‘It’s An Artist’s Job to Bear Witness’: Why Marc Quinn Is Turning Screenshots of Coronavirus News Coverage Into Gigantic Works of Art

The YBA artist has been keeping a visual diary by painting over critical news stories during lockdown.

Marc Quinn, Viral Painting, Esperanca (Hope) Artnet (2020). Courtesy and copyright Marc Quinn studio.
Marc Quinn, Viral Painting, Esperanca (Hope) Artnet (2020). Courtesy and copyright Marc Quinn studio.

Everyone has their own way of keeping track of time during lockdown.

Like many artists who have been throwing themselves into their work, UK artist Marc Quinn is no exception. Since the lockdown began in mid-March, the YBA artist best known for putting pints of his blood into a sculpted bust of his own head has been creating a striking visual diary of the unfolding public health situation through a series of paintings. Every day, from isolation in his London studio, the artist has been scouring the web for news, and creating semi-abstract paintings from larger-than-life prints of the articles that speak to him.

These so-called “Viral Paintings” are the newest phase of the artist’s ongoing “History Paintings” which began in 2009 and looked at how current events are communicated through the media—offering an in-real-time look at history in the making. While earlier examples have consisted of paint strewn over hyperreal paintings of press photography, this newest iteration is painted on top of blown-up screenshots of news articles the artist takes on his phone to reflect the accelerated pace of the online news cycle.

“What’s important to me is engaging with one of the most significant stories of our time, in real time,” Quinn tells Artnet News. “To me there is a very strong element of performance and ritual in the creation of these works.” After spending several hours reading morning news stories, he prints out a couple of articles and then spends the next two or three hours painting. He has completed around 20 paintings. “Afterwards I’m completely exhausted,” he says.

Pages from a variety of media sites including the New York Times and Artnet News feature in the series. “I choose the articles depending on my reaction to the news on any given day,” Quinn says. Particularly important to his choices are the photographs included alongside these stories, such as the powerful message of hope that was projected onto Rio’s Christ the Redeemer statue this April.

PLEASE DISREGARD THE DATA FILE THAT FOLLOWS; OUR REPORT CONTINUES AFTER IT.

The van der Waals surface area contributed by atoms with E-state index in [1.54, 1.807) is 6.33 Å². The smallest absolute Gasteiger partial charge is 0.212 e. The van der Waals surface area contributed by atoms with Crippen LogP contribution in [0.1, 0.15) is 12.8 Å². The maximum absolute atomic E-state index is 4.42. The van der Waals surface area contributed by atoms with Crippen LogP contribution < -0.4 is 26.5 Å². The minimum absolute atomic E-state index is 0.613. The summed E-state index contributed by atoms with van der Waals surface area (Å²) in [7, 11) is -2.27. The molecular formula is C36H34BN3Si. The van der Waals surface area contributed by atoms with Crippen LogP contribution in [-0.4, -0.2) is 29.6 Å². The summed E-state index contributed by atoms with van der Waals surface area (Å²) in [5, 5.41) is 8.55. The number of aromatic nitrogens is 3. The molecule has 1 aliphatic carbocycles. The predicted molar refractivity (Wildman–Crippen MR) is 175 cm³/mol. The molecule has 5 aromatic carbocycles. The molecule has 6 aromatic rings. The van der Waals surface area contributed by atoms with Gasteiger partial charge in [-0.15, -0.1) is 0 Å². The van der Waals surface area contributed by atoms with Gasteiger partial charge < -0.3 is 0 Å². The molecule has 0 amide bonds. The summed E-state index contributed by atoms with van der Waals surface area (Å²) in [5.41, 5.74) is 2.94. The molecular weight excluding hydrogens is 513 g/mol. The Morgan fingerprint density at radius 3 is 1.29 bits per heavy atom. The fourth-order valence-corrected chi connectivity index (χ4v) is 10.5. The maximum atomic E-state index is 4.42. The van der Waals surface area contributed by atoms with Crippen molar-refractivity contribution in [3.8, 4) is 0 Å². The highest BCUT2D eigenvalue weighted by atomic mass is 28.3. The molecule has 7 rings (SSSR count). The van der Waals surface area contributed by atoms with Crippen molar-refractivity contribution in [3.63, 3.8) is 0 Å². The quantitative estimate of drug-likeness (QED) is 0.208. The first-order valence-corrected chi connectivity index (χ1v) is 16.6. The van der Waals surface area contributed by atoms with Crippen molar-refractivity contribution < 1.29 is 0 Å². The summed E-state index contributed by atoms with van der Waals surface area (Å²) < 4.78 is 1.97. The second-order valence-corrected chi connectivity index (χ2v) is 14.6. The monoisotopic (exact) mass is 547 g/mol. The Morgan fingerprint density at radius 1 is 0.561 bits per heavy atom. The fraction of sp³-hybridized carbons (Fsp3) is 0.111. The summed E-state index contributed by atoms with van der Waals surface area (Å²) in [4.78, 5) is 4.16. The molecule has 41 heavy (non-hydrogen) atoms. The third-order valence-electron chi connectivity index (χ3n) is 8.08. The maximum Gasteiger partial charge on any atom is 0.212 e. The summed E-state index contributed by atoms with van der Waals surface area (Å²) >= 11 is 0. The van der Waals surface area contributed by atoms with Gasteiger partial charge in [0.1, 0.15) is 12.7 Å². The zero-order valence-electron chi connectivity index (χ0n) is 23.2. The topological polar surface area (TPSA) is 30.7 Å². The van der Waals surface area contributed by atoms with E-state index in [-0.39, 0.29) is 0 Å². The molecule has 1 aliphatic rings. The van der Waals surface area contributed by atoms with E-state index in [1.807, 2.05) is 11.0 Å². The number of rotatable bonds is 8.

Marc Quinn, Viral Painting. Baby Erin Bates, The Times (Painted 15 April 2020) (2020). Courtesy and copyright Marc Quinn studio.

Marc Quinn, Viral Painting. Baby Erin Bates, (Painted 15 April 2020) (2020). Courtesy and copyright Marc Quinn studio.

The artist explains that he was inspired by a longstanding tradition of art-making during periods of crisis, including Goya’s “The Disasters of War” series that was created during the Peninsular War in the early 1800s. Quinn says the work is also a nod to Picasso’s paintings that came out of Paris during World War II, as well as works made by the German-Jewish artist Charlotte Salomon during the Nazis rise to power in Germany and their subsequent occupation of France.

“These eye-witness series feel so much more important to me than what was created in recollection years later,” Quinn says. “I feel it’s an artist’s job to bear witness to the time that we live in.”

While Quinn has been busy creating his own artistic record, the artist feels there has been a “missed opportunity” from the government to encourage other artists to track the crisis, through historic programs like the “official war artist” initiative that engaged artists to create a visual record of the country throughout periods of war in previous centuries. “Brilliant artworks were made by hundreds of artists, these works now serve as an incredible archive of that period,” he says. “I’d love to see the government doing something like that now.”

Quinn plans to eventually sell the series and donate 10 percent of the proceeds to the UK’s National Health Service and the WHO. Before that, however, he hopes to see them shown in a museum. “Ideally, given that they are documenting this period of shared experience, I’d love for them to be seen by the public,” he says.


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